Lucille Ball and Desi Arnaz always had eyes on them through their relationship, which led to an apparently “sex-crazed marriage,” according to the NY Post. However, it started off a bit on the harsh side as Arnaz started off by making derogatory comments towards Ball when they first met in the commissary of RKO Pictures in Hollywood in early 1940.
“He wasn’t impressed at all, calling her a ’10-cent whore,’ a ‘p–a’ — the Spanish word for prostitute,” says author Darwin Porter. At the time, Ball was 28—five years older than Arnaz—and was dressed for the role of a cheap burlesque dancer in the film Dance, Girl, Dance.
Lucille Ball and Desi Arnaz: Their wild and sex-crazed, sex-driven marriage
It wasn’t until later on that day when Ball re-emerged in a different outfit—an elegant yellow sweater, beige pants, heels, and her hair perfectly set. It was from that moment that their love affair began.
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Danforth Price, who is the author of the new book The Sad & Tragic Ending of Lucille Ball: Volume 2, says that the two, while having an affair, continued to date other people up until their November 1940 nuptials. Even more shockingly, Arnaz apparently shuttled Ginger Rogers (who was presumably pregnant with his child) across the border to Canada to get her an abortion just weeks before he would marry Ball.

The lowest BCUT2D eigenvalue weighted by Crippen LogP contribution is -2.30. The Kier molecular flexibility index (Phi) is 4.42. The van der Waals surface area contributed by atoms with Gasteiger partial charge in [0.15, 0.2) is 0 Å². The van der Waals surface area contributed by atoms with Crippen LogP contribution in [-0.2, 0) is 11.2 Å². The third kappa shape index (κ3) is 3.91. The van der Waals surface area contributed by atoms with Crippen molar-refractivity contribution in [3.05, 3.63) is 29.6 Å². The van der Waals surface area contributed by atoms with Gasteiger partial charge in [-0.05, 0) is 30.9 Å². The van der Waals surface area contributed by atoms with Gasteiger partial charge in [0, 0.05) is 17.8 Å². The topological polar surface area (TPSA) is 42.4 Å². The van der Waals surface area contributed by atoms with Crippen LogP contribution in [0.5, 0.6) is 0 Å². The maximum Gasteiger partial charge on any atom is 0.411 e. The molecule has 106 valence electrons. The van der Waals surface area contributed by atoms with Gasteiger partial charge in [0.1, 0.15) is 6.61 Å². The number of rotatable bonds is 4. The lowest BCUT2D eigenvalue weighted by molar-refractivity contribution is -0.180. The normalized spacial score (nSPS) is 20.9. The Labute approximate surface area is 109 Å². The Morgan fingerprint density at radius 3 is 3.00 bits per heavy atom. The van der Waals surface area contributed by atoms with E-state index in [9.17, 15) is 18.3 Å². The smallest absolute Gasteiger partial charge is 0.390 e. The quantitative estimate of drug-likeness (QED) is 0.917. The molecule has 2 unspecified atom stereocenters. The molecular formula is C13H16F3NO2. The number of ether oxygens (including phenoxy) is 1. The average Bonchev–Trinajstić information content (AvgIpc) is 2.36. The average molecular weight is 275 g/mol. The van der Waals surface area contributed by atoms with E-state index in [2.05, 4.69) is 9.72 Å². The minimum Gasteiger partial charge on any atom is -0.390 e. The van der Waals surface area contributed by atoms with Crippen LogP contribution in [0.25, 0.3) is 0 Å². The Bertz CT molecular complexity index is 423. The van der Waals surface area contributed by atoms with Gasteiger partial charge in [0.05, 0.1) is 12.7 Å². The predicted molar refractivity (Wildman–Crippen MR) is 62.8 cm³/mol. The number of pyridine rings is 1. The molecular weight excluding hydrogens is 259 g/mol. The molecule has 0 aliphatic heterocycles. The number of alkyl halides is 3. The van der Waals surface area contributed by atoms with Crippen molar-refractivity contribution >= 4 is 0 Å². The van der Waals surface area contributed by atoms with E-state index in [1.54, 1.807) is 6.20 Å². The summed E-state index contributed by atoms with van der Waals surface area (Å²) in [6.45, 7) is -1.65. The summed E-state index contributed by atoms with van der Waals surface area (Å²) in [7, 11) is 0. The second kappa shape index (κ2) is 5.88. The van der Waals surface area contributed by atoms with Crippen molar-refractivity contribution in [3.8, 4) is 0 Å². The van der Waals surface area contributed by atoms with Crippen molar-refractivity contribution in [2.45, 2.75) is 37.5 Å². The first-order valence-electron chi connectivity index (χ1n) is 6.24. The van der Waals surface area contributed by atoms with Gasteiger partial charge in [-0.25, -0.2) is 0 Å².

Both were seeing people right before their impromptu wedding
Even while Arnaz was getting Rogers an abortion across borders, Ball was still getting her kicks with a local politician she met in Milwaukee while on a press tour, and was also still seeing Henry Fonda, a fling that had began back in 1939.
Moreover, the wedding of the two actually happened on account of a very impulsive Arnaz. “One morning, after a night of heavy sex, apparently, he woke her up at 6:30 and said, ‘We’re getting married,’” says author Porter. He blew off his matinee show at the Roxy in New York and drove to Greenwich, CT to elope without any attendees or even a wedding dress.
Not the wholesome duo from ‘I Love Lucy’
As fate would have it, the two would go on to portray the ever-so-wholesome I Love Lucy couple that we would all come to know was purely fictional, and nothing about their real-life relationship mirrored their I Love Lucy relationship. While Arnaz was said to have quite the sexual appetite, we can’t count out Ball.
She was just as bad. “She started out as ‘the Jamestown Hussy’ [a nickname] at 16,” said Porter. “Lucille really liked men. She’d say, ‘I’m always falling in love, I can’t help myself.’” Many of her continuous affairs were to get back at Arnaz for his. It was like a continual, ongoing game of revenge. Sex was even the reason that they were able to prevent a divorce for so long—he’d make things up to her by taking her home and “throwing her in bed,” and things were magically, temporarily better.
Porter concludes by saying, “They were never Lucy and Ricky Ricardo.” And despite not being the wholesome and beloved Lucy and Ricky Ricardo, Darin Strauss, author of the novel The Queen of Tuesday, says that Arnaz was always her number one love—even after she remarried. “[Ball] said [Arnaz] was the love of her life — not the kind of thing your second husband wants to hear.”